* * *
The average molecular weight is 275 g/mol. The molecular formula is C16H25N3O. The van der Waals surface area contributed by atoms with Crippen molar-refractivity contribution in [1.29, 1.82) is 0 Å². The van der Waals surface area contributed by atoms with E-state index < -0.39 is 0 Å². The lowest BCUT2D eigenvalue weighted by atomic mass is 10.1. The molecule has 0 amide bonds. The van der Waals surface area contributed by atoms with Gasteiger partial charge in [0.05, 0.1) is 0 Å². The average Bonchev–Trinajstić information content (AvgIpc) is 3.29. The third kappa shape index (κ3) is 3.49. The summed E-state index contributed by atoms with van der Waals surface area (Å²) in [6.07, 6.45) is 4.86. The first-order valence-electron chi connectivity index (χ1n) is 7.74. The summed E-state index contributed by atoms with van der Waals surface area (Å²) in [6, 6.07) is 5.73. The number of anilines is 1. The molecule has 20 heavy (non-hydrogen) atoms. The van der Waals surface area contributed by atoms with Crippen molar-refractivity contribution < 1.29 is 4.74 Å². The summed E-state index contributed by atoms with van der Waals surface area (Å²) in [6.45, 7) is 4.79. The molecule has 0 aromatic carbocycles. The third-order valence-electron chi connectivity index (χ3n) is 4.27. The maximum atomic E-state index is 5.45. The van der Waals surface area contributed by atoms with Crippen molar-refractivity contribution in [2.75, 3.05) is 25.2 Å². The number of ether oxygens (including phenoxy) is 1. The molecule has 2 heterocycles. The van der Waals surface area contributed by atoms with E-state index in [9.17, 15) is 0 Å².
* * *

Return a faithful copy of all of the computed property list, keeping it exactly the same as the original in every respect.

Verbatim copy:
The average molecular weight is 275 g/mol. The molecular formula is C16H25N3O. The van der Waals surface area contributed by atoms with Crippen molar-refractivity contribution in [1.29, 1.82) is 0 Å². The van der Waals surface area contributed by atoms with E-state index < -0.39 is 0 Å². The lowest BCUT2D eigenvalue weighted by atomic mass is 10.1. The molecule has 0 amide bonds. The van der Waals surface area contributed by atoms with Gasteiger partial charge in [0.05, 0.1) is 0 Å². The average Bonchev–Trinajstić information content (AvgIpc) is 3.29. The third kappa shape index (κ3) is 3.49. The summed E-state index contributed by atoms with van der Waals surface area (Å²) in [6.07, 6.45) is 4.86. The first-order valence-electron chi connectivity index (χ1n) is 7.74. The summed E-state index contributed by atoms with van der Waals surface area (Å²) in [6, 6.07) is 5.73. The number of anilines is 1. The molecule has 20 heavy (non-hydrogen) atoms. The van der Waals surface area contributed by atoms with Crippen molar-refractivity contribution < 1.29 is 4.74 Å². The summed E-state index contributed by atoms with van der Waals surface area (Å²) in [6.45, 7) is 4.79. The molecule has 0 aromatic carbocycles. The third-order valence-electron chi connectivity index (χ3n) is 4.27. The maximum atomic E-state index is 5.45. The van der Waals surface area contributed by atoms with Crippen molar-refractivity contribution in [2.75, 3.05) is 25.2 Å². The number of ether oxygens (including phenoxy) is 1. The molecule has 2 heterocycles. The van der Waals surface area contributed by atoms with E-state index in [9.17, 15) is 0 Å².